other numerous Bulgarian tribes broke loose from their settlements in central Asia to migrate to the fertile lands along the lower
valleys of the Donets and the Don rivers and the Azov seashore. Some of these remained for centuries in their new settlements,
whereas others moved on with the Huns towards Central Europe, settling in Pannonia. In the 632, the Bulgars, led by Khan Kubrat
formed an independent state, often called Great Bulgaria (also known as Onoguria), between the lower course of the Danube river
to the west, the Black Sea and the Azov Sea to the south, the Kuban river to the east, and the Donets river to the north. The capital
was Phanagoria, on the Azov. By the early 9th century the lands, settled by the Kuber's horde, were incorporated into the First
Bulgarian Empire. During the late Roman Empire, the land of present-day Bulgaria was organised in several Roman provinces:
Scythia (Scythia Minor), Moesia (Upper and Lower), Thrace, Macedonia (First and Second), Dacia (Coastal and Inner, both
south of Danube), Dardania, Rhodope and Hemimont, and had a mixed population of Greeks, Thracians and Dacians, most of
whom spoke either Greek or a Latin-derived language known as Romance. Several consecutive waves of Slavic migration
throughout the 6th and the early 7th century led to a dramatic change of the demographics of the region and its almost complete
Slavicisation. Under Boris I, Bulgarians became Christians, and the Ecumenical Patriarch agreed to allow an autonomous Bulgarian
Archbishop at Pliska. Byzantium ruled Bulgaria from 1018 to 1185, subordinating the independent Bulgarian Orthodox Church to
the authority of the Ecumenical Patriarch in Constantinople but otherwise interfering little in Bulgarian local affairs. In 1185 Peter and
Asen, leading nobles of supposed and contested Bulgarian, Cuman, Vlach or mixed origin, led a revolt against Byzantine rule and
Peter declared himself Tsar Peter II (also known as Theodore Peter). The following year the Byzantines were forced to recognize
Bulgaria's independence. Peter styled himself "Tsar of the Bulgars, Greeks and Vlachs". Resurrected Bulgaria occupied the territory
between the Black Sea, the Danube and Stara Planina, including a part of eastern Macedonia and the valley of the Morava. It also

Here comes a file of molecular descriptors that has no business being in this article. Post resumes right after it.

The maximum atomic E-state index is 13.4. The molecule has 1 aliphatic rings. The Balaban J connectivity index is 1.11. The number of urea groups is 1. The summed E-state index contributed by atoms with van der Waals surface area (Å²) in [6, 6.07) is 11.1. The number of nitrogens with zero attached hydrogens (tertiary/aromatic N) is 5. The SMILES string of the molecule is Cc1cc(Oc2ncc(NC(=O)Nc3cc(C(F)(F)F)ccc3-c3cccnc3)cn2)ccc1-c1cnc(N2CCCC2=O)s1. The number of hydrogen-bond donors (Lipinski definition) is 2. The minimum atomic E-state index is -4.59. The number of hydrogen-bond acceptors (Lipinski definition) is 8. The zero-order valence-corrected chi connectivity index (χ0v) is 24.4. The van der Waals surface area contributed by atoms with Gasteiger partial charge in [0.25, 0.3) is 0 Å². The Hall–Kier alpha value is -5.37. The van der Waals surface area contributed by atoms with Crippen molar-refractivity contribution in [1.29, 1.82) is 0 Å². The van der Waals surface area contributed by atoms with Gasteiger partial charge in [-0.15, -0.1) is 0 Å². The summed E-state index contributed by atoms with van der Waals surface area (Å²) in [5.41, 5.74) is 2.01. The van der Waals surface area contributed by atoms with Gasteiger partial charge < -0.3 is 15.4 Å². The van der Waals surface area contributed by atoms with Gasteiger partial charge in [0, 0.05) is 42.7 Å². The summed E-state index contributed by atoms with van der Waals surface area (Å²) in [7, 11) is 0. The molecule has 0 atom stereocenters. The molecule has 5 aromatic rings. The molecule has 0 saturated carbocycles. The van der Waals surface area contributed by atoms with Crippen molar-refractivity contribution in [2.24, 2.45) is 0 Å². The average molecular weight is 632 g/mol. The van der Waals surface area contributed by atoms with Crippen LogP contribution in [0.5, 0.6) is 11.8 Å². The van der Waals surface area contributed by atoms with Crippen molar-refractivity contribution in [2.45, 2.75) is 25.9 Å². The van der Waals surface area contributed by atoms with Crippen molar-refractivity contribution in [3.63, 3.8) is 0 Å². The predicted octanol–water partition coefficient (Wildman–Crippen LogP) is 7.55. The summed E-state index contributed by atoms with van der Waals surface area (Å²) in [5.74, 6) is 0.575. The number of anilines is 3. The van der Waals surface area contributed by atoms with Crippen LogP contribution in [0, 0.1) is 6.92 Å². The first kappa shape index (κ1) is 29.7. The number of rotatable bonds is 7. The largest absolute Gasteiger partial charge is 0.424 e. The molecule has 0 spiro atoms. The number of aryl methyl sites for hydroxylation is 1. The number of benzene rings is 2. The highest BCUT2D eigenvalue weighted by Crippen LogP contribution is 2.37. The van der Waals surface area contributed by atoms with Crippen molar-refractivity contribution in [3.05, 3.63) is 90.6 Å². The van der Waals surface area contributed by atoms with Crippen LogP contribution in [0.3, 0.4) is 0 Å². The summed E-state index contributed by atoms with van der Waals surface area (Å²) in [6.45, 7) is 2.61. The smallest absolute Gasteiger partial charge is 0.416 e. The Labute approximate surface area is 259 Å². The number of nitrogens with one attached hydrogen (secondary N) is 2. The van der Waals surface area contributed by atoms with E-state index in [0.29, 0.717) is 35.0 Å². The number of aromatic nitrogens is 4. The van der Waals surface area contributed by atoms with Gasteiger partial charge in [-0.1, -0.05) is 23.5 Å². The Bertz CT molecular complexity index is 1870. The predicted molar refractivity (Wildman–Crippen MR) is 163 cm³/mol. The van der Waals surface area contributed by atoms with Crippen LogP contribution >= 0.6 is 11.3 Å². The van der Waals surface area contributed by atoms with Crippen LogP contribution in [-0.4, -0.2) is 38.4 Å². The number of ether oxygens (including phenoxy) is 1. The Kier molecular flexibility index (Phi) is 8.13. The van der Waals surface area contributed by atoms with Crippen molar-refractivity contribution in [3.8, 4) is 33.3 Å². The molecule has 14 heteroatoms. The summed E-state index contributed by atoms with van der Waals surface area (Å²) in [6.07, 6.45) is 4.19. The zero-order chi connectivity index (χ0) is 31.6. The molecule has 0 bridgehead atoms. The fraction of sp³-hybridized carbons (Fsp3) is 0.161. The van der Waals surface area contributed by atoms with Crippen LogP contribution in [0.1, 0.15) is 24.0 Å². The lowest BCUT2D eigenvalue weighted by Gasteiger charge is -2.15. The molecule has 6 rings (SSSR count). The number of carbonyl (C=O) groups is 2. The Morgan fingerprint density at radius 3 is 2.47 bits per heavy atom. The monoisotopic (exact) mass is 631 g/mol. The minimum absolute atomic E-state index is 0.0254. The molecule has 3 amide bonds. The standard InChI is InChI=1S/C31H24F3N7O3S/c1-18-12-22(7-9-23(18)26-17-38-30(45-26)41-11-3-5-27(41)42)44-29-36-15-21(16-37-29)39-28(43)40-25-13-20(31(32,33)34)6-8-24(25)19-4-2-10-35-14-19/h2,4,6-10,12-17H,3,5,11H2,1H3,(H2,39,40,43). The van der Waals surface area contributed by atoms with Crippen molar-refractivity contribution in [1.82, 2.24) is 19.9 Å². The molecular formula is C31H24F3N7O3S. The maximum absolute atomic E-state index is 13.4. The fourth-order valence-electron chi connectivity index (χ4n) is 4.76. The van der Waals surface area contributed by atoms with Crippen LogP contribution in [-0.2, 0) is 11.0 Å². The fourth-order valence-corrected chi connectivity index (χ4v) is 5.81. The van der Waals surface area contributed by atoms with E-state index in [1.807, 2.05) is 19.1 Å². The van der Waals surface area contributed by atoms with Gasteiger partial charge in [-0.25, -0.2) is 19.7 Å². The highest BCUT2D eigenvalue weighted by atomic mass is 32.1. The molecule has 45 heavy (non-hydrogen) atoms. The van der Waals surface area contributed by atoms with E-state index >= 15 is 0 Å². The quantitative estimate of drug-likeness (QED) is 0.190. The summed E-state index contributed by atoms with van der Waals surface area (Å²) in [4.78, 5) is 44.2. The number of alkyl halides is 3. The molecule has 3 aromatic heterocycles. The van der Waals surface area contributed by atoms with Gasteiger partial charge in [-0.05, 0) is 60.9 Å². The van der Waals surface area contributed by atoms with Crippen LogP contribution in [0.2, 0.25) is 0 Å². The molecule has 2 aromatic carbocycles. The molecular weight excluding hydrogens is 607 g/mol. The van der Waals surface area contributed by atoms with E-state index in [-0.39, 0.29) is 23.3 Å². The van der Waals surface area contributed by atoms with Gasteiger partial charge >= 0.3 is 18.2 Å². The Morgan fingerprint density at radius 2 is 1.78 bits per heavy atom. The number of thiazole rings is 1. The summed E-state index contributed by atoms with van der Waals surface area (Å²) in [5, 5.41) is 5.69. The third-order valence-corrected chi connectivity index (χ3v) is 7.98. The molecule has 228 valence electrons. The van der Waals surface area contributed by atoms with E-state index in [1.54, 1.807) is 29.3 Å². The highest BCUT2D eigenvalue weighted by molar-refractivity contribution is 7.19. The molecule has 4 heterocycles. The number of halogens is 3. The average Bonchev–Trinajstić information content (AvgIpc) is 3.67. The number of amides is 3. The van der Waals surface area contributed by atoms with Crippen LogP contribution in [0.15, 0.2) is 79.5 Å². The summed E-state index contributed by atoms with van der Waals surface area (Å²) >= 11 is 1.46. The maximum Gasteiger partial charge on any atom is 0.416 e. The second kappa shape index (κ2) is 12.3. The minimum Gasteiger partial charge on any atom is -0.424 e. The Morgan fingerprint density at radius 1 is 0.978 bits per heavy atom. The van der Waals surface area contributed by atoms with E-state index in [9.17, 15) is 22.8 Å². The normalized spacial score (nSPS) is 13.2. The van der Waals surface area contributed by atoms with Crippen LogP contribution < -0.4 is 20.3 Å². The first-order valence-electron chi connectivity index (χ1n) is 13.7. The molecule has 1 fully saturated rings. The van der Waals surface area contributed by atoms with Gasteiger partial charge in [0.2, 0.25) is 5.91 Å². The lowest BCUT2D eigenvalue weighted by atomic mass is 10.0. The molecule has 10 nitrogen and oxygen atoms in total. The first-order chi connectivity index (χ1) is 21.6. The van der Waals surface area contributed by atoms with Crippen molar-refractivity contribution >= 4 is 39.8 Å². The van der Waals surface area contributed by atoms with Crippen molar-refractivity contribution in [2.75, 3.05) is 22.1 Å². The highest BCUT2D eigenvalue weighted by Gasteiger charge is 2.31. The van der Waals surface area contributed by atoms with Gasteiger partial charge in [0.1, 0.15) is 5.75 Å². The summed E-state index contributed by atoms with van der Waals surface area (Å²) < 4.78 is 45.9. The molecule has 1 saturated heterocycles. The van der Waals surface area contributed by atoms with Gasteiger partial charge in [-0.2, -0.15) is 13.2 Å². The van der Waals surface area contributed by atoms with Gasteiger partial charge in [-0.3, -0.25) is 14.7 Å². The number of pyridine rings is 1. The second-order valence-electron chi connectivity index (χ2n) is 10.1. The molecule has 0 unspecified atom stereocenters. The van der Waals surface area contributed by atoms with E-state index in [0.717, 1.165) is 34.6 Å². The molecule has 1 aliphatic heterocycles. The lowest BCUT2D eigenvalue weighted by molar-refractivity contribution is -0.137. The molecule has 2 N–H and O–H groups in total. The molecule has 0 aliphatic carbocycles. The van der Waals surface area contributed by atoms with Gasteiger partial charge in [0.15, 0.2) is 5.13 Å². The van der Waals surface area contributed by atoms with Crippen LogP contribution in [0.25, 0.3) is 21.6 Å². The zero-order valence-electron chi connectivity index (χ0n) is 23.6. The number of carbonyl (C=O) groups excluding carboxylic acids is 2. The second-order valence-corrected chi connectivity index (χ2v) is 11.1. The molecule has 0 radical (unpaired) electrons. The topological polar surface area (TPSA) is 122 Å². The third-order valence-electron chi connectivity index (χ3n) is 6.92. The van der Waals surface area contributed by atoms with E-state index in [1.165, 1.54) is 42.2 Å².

exercised control over Wallachia and Moldova. In 1393 the Ottomans occupied Turnovo after a three-month siege. It is thought
that the south gate was opened from inside and so the Ottomans managed to enter the fortress. In 1396 the Kingdom (Tsardom) of
Vidin was also occupied, bringing the Second Bulgarian Empire and Bulgarian independence to an end. The Ottomans reorganised
the Bulgarian territories as the Beyerlik of Rumili, ruled by a Beylerbey at Sofia. This territory, which included Moesia, Thrace and
Macedonia, was divided into several sanjaks, each ruled by a Sanjakbey accountable to the Beylerbey. Bulgarian nationalism
emerged in the early 19th century under the influence of western ideas such as liberalism and nationalism, which trickled into the
country after the French Revolution, mostly via Greece. In April 1876 the Bulgarians revolted in the so-called April Uprising. The
strongest reaction, however, came from Russia. The enormous public outcry which the April Uprising had caused in Europe gave
the Russians a long-waited chance to realise their long-term objectives with regard to the Ottoman Empire. Having its reputation at
stake, Russia had no other choice but to declare war on the Ottomans in April 1877. The Treaty of San Stefano of March 3, 1878
provided for an independent Bulgarian state, which spanned over the geographical regions of Moesia, Thrace and Macedonia. As a
result, the Treaty of Berlin (1878), under the supervision of Otto von Bismarck of Germany and Benjamin Disraeli of Britain,
revised the earlier treaty, and scaled back the proposed Bulgarian state. In 1911 the Nationalist Prime Minister, Ivan Geshov,
formed an alliance with Greece and Serbia to jointly attack the Ottomans. In February 1912 a secret treaty was signed between